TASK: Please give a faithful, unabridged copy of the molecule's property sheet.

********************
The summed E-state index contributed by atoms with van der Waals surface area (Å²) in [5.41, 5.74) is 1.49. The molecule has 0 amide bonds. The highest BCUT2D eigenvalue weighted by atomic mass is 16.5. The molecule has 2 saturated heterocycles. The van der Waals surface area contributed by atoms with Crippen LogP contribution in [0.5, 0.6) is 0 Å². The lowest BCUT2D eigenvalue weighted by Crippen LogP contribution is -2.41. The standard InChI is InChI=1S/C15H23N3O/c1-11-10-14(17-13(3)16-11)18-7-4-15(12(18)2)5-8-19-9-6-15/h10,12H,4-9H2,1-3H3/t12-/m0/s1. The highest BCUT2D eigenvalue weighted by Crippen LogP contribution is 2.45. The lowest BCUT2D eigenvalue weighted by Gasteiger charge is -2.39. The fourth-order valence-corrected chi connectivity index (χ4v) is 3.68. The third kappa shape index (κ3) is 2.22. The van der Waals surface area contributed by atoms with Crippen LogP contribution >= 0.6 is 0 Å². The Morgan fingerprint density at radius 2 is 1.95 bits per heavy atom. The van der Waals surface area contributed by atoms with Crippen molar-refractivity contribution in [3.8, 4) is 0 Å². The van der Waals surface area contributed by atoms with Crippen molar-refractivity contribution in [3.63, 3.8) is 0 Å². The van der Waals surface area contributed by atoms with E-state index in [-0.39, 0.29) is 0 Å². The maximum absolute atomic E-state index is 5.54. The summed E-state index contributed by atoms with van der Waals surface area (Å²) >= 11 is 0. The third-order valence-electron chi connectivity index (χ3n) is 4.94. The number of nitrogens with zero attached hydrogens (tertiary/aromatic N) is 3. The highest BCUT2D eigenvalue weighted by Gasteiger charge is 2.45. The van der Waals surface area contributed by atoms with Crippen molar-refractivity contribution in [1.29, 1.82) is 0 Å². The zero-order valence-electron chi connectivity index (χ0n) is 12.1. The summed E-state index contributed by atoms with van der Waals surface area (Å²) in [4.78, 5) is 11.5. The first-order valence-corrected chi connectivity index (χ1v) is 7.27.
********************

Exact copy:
The summed E-state index contributed by atoms with van der Waals surface area (Å²) in [5.41, 5.74) is 1.49. The molecule has 0 amide bonds. The highest BCUT2D eigenvalue weighted by atomic mass is 16.5. The molecule has 2 saturated heterocycles. The van der Waals surface area contributed by atoms with Crippen LogP contribution in [0.5, 0.6) is 0 Å². The lowest BCUT2D eigenvalue weighted by Crippen LogP contribution is -2.41. The standard InChI is InChI=1S/C15H23N3O/c1-11-10-14(17-13(3)16-11)18-7-4-15(12(18)2)5-8-19-9-6-15/h10,12H,4-9H2,1-3H3/t12-/m0/s1. The highest BCUT2D eigenvalue weighted by Crippen LogP contribution is 2.45. The lowest BCUT2D eigenvalue weighted by Gasteiger charge is -2.39. The fourth-order valence-corrected chi connectivity index (χ4v) is 3.68. The third kappa shape index (κ3) is 2.22. The van der Waals surface area contributed by atoms with Crippen LogP contribution >= 0.6 is 0 Å². The Morgan fingerprint density at radius 2 is 1.95 bits per heavy atom. The van der Waals surface area contributed by atoms with Crippen molar-refractivity contribution in [3.8, 4) is 0 Å². The van der Waals surface area contributed by atoms with Crippen molar-refractivity contribution in [3.63, 3.8) is 0 Å². The van der Waals surface area contributed by atoms with E-state index in [-0.39, 0.29) is 0 Å². The maximum absolute atomic E-state index is 5.54. The summed E-state index contributed by atoms with van der Waals surface area (Å²) >= 11 is 0. The third-order valence-electron chi connectivity index (χ3n) is 4.94. The number of nitrogens with zero attached hydrogens (tertiary/aromatic N) is 3. The highest BCUT2D eigenvalue weighted by Gasteiger charge is 2.45. The van der Waals surface area contributed by atoms with Crippen molar-refractivity contribution in [1.29, 1.82) is 0 Å². The zero-order valence-electron chi connectivity index (χ0n) is 12.1. The summed E-state index contributed by atoms with van der Waals surface area (Å²) in [4.78, 5) is 11.5. The first-order valence-corrected chi connectivity index (χ1v) is 7.27.